The council approved spending $235,269 on the technology, such as new video screens and broadcast equipment, at its meeting Tuesday.

Approved by the Legislature in the 2013 session for use at public meetings, the technology will enable residents to view and speak at council meetings from a publicly posted and predetermined location.

It will also allow council members to video conference into a meeting and still count toward a quorum, City Secretary Mary Kayser said during a presentation on the technology at last week’s pre-council meeting.

“My understanding of how it came about was to allow for remote town halls, particularly in large, spread out cities,” Mayor Betsy Price said.

“And also if you have a council member who is sick or has to travel, but really needs to be part of the meeting, this allows them the chance to be part of the meeting.”

Councilwoman Ann Zadeh emphasized that the purpose of the change is not “making it easy for us not to come down here physically.”

“The main thrust is allowing citizens to participate in more far-flung areas who wouldn’t necessarily come down to City Hall,” Zadeh said.

Council members and residents must be visible, and audio must be working for the process to be valid. City staff members will be in place to assist those at the remote location. A video screen will be added to the pre-council chambers; screens are already in place in the council chambers.

Council members could video conference into the meeting using a computer or tablet, said Eric Upchurch of the city’s information technology department. The technology will take about 90 days to implement and will include training for council members.

By Caty Hirst

How video conferencing helps businesses cut costs

Over the years, the rise in technology (primarily smartphones) has led to a phenomenal increase in video conferencing technology, either through calls or instant messaging (IM) chats. While the percentage of individual use of video and phone conference services like Polycom is on the rise, businesses have also caught on, finding that the adoption of video conferencing can not only reduce costs, but improve the versatility of their communications infrastructure as well.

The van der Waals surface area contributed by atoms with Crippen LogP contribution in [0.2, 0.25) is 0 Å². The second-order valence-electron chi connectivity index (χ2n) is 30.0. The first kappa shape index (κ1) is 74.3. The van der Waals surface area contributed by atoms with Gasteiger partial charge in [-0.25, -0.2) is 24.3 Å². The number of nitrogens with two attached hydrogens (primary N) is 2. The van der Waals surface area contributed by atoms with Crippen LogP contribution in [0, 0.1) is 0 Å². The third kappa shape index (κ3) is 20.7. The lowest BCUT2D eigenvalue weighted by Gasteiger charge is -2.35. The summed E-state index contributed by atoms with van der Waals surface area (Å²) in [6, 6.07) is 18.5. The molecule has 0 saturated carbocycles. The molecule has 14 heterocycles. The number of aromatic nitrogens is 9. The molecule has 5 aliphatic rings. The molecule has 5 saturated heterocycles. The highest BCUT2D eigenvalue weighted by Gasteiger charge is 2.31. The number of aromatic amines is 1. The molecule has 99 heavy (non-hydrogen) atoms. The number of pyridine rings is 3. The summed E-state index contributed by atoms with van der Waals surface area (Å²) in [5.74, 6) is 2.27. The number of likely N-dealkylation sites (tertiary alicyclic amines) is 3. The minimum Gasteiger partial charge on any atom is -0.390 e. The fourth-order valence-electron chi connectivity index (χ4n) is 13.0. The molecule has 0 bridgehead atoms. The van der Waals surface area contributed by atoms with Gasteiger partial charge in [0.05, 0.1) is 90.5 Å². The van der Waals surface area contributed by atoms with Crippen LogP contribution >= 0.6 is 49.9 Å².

Aside from the obvious cost improvements, video conferencing also allows for everyone, regardless of setting, to communicate with one another. In all reality though, the benefits associated with video conferencing are abundant. Some of these benefits include:

1.)  Rapid Outreach

Arguably one of the greatest benefits of video conferencing is the speed at which vital information can be communicated. Since most businesses have competitors, the simple aspect of being able to communicate important details (goals, sales quotas, deadlines, etc.) can be the stepping stone needed to get out ahead of the pack, so to speak. Another fantastic benefit is the ability to hold virtual meetings. What this means is that leaders, managers, associates, and employees can basically talk amongst one another from any location.

2.)  Optimized Business Operations

For the most part, the bulk of communication within a business occurs through email because it is fast and convenient. However, emails can easily become misconstrued and interpreted wrong, likely resulting in a lack of communication. With video conferencing, however, because the communication is taking place face-to-face, business leaders can make sure their managers completely understand what is being asked of them. This in turn, can be translated effectively to employees. Not only that, but video conferencing also allows for any misunderstandings or questions to be adjusted immediately.